• If USB probing fails, then resort to serial probing.
  • If serial probing fails, then we have no display for the current session. If NVDA may use multiple threads for probing:
  • Search for BT and USB at the same time.
  • Whatever returns with the display early - that connection would be used. However, we would have race condition issues and USB hub problem.
  • If either fails, probe serial. The single thread would suit all cases, but it may lead to longer init time (I think). Multiple threads would work (if written right), but it is not optimal for many and it would be wasting resources (if threads fail to return with a display). For auto detection, could be possible if:
  • A braille display uses static display name.
  • if the probing subroutine looks for the display on specific ports. I agree with James on this matter. For actual implementation, I think we should ask users, gather feedback and ask people interested in this to perhaps create a branch, with braille display users and driver devs working together to come up with a solution in the long term (due to number of braille displays out there).
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Comment 15 by jteh (in reply to comment 14) on 2012-08-29 01:16
Replying to nvdakor:

  • Display name: some users would change their display name (say, on a BrailleNote)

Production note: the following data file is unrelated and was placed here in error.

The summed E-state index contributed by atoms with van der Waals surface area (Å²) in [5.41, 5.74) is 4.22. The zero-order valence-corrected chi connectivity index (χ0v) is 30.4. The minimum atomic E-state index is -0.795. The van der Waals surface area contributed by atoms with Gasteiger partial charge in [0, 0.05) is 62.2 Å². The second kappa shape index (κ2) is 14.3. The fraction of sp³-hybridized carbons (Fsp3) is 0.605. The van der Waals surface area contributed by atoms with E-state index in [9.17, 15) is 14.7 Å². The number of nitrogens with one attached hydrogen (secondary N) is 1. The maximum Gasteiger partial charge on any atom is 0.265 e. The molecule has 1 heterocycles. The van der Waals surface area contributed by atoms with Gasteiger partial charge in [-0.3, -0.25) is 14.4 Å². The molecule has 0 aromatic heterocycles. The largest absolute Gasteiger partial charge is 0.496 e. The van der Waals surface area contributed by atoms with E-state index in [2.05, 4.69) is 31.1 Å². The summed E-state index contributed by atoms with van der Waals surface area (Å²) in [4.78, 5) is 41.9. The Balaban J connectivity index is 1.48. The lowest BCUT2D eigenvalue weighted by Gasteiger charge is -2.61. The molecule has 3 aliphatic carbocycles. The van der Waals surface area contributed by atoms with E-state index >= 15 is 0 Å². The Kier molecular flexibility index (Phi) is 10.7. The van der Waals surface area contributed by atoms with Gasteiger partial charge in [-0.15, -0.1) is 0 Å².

I meant display name as in the name of the port; e.g. "serial: com1". The issue you mention is relevant to bluetooth detection, though.

  • When you probe, you may need to make sure a given port is opened (particularly for Bluetooth, as some people use dongles). For BT displays, you need a way to automatically pair with the desired display (some displays do allow this) and choose the serial port profile (mostly concerns PDA devices such as Braille Sense which may expose multiple profiles).

Imo, we shouldn't handle pairing and should instead leave it up to the user and OS, at least for now. That is what we currently expect for bluetooth displays and many other applications expect this also.

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Comment 16 by aliminator (in reply to comment 13) on 2012-08-29 10:58
Replying to jteh:

My idea is this:

  • !BrailleDisplayDriver classes can implement a getPossiblePorts() classmethod.